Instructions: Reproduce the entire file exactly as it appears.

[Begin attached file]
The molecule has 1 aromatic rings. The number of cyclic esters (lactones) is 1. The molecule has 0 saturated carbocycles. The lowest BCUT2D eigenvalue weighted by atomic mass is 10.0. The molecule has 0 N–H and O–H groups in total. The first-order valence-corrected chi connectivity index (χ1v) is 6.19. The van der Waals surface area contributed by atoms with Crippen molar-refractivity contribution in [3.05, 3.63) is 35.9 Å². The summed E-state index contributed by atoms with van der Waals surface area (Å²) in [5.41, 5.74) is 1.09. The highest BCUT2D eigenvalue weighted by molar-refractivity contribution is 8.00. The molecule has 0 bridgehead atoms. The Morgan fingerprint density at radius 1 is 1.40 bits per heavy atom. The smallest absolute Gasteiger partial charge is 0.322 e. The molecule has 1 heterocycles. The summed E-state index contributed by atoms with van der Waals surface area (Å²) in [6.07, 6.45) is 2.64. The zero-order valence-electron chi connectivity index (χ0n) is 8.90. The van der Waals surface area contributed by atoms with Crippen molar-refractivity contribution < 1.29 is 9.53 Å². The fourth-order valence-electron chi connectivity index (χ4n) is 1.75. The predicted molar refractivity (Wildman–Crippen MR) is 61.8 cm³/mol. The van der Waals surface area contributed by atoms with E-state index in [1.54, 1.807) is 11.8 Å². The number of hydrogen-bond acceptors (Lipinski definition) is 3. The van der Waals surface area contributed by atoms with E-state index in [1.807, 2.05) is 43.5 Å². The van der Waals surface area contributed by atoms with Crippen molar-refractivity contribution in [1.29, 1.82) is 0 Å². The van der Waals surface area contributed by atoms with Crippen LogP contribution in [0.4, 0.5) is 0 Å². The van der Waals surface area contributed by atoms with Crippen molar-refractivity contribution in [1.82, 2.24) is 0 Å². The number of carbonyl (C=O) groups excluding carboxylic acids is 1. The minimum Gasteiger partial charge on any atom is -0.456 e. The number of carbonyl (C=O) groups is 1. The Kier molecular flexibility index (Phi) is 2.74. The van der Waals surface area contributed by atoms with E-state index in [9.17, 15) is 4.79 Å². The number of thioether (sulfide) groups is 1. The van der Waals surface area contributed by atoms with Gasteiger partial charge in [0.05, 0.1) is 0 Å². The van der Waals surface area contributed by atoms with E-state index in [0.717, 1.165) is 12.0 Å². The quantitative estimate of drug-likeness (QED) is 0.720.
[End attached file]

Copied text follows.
The molecule has 1 aromatic rings. The number of cyclic esters (lactones) is 1. The molecule has 0 saturated carbocycles. The lowest BCUT2D eigenvalue weighted by atomic mass is 10.0. The molecule has 0 N–H and O–H groups in total. The first-order valence-corrected chi connectivity index (χ1v) is 6.19. The van der Waals surface area contributed by atoms with Crippen molar-refractivity contribution in [3.05, 3.63) is 35.9 Å². The summed E-state index contributed by atoms with van der Waals surface area (Å²) in [5.41, 5.74) is 1.09. The highest BCUT2D eigenvalue weighted by molar-refractivity contribution is 8.00. The molecule has 0 bridgehead atoms. The Morgan fingerprint density at radius 1 is 1.40 bits per heavy atom. The smallest absolute Gasteiger partial charge is 0.322 e. The molecule has 1 heterocycles. The summed E-state index contributed by atoms with van der Waals surface area (Å²) in [6.07, 6.45) is 2.64. The zero-order valence-electron chi connectivity index (χ0n) is 8.90. The van der Waals surface area contributed by atoms with Crippen molar-refractivity contribution < 1.29 is 9.53 Å². The fourth-order valence-electron chi connectivity index (χ4n) is 1.75. The predicted molar refractivity (Wildman–Crippen MR) is 61.8 cm³/mol. The van der Waals surface area contributed by atoms with E-state index in [1.54, 1.807) is 11.8 Å². The number of hydrogen-bond acceptors (Lipinski definition) is 3. The van der Waals surface area contributed by atoms with E-state index in [1.807, 2.05) is 43.5 Å². The van der Waals surface area contributed by atoms with Crippen molar-refractivity contribution in [1.29, 1.82) is 0 Å². The van der Waals surface area contributed by atoms with Crippen LogP contribution in [0.4, 0.5) is 0 Å². The van der Waals surface area contributed by atoms with Crippen molar-refractivity contribution in [1.82, 2.24) is 0 Å². The number of carbonyl (C=O) groups excluding carboxylic acids is 1. The minimum Gasteiger partial charge on any atom is -0.456 e. The number of carbonyl (C=O) groups is 1. The Kier molecular flexibility index (Phi) is 2.74. The van der Waals surface area contributed by atoms with E-state index in [9.17, 15) is 4.79 Å². The number of thioether (sulfide) groups is 1. The van der Waals surface area contributed by atoms with Gasteiger partial charge in [0.05, 0.1) is 0 Å². The van der Waals surface area contributed by atoms with E-state index in [0.717, 1.165) is 12.0 Å². The quantitative estimate of drug-likeness (QED) is 0.720.